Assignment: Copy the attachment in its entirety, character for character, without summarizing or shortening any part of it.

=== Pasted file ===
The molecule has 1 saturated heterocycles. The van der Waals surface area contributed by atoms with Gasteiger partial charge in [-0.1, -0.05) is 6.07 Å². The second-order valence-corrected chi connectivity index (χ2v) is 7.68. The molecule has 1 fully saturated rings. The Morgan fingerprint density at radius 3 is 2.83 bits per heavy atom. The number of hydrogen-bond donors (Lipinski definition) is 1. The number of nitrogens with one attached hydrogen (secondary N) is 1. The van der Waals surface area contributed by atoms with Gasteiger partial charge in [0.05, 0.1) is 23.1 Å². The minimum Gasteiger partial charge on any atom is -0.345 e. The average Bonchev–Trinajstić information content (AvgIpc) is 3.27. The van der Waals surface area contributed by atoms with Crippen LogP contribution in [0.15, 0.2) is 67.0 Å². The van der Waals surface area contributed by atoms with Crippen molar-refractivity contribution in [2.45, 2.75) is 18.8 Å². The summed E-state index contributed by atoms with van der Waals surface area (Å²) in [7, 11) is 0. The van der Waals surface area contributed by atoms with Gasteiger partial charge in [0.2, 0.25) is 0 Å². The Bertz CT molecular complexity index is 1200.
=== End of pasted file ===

The molecule has 1 saturated heterocycles. The van der Waals surface area contributed by atoms with Gasteiger partial charge in [-0.1, -0.05) is 6.07 Å². The second-order valence-corrected chi connectivity index (χ2v) is 7.68. The molecule has 1 fully saturated rings. The Morgan fingerprint density at radius 3 is 2.83 bits per heavy atom. The number of hydrogen-bond donors (Lipinski definition) is 1. The number of nitrogens with one attached hydrogen (secondary N) is 1. The van der Waals surface area contributed by atoms with Gasteiger partial charge in [0.05, 0.1) is 23.1 Å². The minimum Gasteiger partial charge on any atom is -0.345 e. The average Bonchev–Trinajstić information content (AvgIpc) is 3.27. The van der Waals surface area contributed by atoms with Crippen LogP contribution in [0.15, 0.2) is 67.0 Å². The van der Waals surface area contributed by atoms with Crippen molar-refractivity contribution in [2.45, 2.75) is 18.8 Å². The summed E-state index contributed by atoms with van der Waals surface area (Å²) in [7, 11) is 0. The van der Waals surface area contributed by atoms with Gasteiger partial charge in [0.2, 0.25) is 0 Å². The Bertz CT molecular complexity index is 1200.